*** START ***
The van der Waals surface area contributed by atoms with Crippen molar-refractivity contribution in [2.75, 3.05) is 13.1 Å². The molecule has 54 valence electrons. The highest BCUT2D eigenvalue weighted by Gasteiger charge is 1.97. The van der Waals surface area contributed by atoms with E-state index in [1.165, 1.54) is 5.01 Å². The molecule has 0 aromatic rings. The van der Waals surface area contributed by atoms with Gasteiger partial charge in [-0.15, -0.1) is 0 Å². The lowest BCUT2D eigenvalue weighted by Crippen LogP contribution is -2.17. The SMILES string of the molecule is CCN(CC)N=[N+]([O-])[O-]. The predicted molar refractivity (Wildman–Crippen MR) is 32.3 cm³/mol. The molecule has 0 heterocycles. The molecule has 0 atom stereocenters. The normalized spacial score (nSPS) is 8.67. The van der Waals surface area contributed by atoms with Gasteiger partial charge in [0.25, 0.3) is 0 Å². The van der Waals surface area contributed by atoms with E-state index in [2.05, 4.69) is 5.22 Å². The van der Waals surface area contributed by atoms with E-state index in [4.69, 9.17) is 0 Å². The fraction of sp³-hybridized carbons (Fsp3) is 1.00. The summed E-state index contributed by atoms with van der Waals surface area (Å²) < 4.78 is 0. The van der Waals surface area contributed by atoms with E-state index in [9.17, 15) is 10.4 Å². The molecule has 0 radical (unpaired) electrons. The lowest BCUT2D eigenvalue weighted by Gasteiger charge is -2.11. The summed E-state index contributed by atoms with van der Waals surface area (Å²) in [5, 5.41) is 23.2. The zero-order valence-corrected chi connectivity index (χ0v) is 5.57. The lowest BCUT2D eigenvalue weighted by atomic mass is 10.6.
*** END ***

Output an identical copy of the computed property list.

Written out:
The van der Waals surface area contributed by atoms with Crippen molar-refractivity contribution in [2.75, 3.05) is 13.1 Å². The molecule has 54 valence electrons. The highest BCUT2D eigenvalue weighted by Gasteiger charge is 1.97. The van der Waals surface area contributed by atoms with E-state index in [1.165, 1.54) is 5.01 Å². The molecule has 0 aromatic rings. The van der Waals surface area contributed by atoms with Gasteiger partial charge in [-0.15, -0.1) is 0 Å². The lowest BCUT2D eigenvalue weighted by Crippen LogP contribution is -2.17. The SMILES string of the molecule is CCN(CC)N=[N+]([O-])[O-]. The predicted molar refractivity (Wildman–Crippen MR) is 32.3 cm³/mol. The molecule has 0 heterocycles. The molecule has 0 atom stereocenters. The normalized spacial score (nSPS) is 8.67. The van der Waals surface area contributed by atoms with Gasteiger partial charge in [0.25, 0.3) is 0 Å². The van der Waals surface area contributed by atoms with E-state index in [2.05, 4.69) is 5.22 Å². The van der Waals surface area contributed by atoms with E-state index in [4.69, 9.17) is 0 Å². The fraction of sp³-hybridized carbons (Fsp3) is 1.00. The summed E-state index contributed by atoms with van der Waals surface area (Å²) < 4.78 is 0. The van der Waals surface area contributed by atoms with E-state index in [9.17, 15) is 10.4 Å². The molecule has 0 radical (unpaired) electrons. The lowest BCUT2D eigenvalue weighted by Gasteiger charge is -2.11. The summed E-state index contributed by atoms with van der Waals surface area (Å²) in [5, 5.41) is 23.2. The zero-order valence-corrected chi connectivity index (χ0v) is 5.57. The lowest BCUT2D eigenvalue weighted by atomic mass is 10.6.